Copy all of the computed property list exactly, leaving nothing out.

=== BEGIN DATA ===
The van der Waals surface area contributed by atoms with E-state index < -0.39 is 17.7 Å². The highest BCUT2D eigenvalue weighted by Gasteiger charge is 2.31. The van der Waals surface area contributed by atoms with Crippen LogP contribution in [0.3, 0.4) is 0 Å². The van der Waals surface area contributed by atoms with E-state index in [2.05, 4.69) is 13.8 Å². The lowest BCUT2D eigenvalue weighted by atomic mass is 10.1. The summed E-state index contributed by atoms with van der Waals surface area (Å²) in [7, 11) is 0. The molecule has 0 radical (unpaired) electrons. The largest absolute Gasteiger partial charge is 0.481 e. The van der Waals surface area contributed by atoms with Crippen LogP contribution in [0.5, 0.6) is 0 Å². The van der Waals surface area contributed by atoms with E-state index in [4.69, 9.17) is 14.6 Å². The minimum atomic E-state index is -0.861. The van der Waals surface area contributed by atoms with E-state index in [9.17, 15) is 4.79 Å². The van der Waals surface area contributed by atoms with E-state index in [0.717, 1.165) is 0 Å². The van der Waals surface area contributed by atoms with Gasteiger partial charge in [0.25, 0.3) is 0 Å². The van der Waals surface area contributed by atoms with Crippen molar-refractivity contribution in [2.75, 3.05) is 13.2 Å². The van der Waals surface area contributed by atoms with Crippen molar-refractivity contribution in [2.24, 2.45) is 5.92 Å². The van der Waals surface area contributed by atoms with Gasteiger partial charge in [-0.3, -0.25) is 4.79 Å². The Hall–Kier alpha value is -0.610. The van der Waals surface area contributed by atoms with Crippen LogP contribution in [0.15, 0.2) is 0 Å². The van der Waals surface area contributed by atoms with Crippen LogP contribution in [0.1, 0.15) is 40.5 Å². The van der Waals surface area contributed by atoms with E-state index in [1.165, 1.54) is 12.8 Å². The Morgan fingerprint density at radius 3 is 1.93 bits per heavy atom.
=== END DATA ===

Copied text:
The van der Waals surface area contributed by atoms with E-state index < -0.39 is 17.7 Å². The highest BCUT2D eigenvalue weighted by Gasteiger charge is 2.31. The van der Waals surface area contributed by atoms with Crippen LogP contribution in [0.3, 0.4) is 0 Å². The van der Waals surface area contributed by atoms with E-state index in [2.05, 4.69) is 13.8 Å². The lowest BCUT2D eigenvalue weighted by atomic mass is 10.1. The summed E-state index contributed by atoms with van der Waals surface area (Å²) in [7, 11) is 0. The molecule has 0 radical (unpaired) electrons. The largest absolute Gasteiger partial charge is 0.481 e. The van der Waals surface area contributed by atoms with Crippen LogP contribution in [0.5, 0.6) is 0 Å². The van der Waals surface area contributed by atoms with E-state index in [4.69, 9.17) is 14.6 Å². The minimum atomic E-state index is -0.861. The van der Waals surface area contributed by atoms with E-state index in [9.17, 15) is 4.79 Å². The van der Waals surface area contributed by atoms with E-state index in [0.717, 1.165) is 0 Å². The van der Waals surface area contributed by atoms with Gasteiger partial charge in [0.25, 0.3) is 0 Å². The van der Waals surface area contributed by atoms with Crippen molar-refractivity contribution in [2.75, 3.05) is 13.2 Å². The van der Waals surface area contributed by atoms with Crippen molar-refractivity contribution in [2.24, 2.45) is 5.92 Å². The van der Waals surface area contributed by atoms with Gasteiger partial charge in [-0.3, -0.25) is 4.79 Å². The Hall–Kier alpha value is -0.610. The van der Waals surface area contributed by atoms with Crippen LogP contribution in [0.15, 0.2) is 0 Å². The van der Waals surface area contributed by atoms with Crippen LogP contribution in [0.1, 0.15) is 40.5 Å². The van der Waals surface area contributed by atoms with E-state index in [1.165, 1.54) is 12.8 Å². The Morgan fingerprint density at radius 3 is 1.93 bits per heavy atom.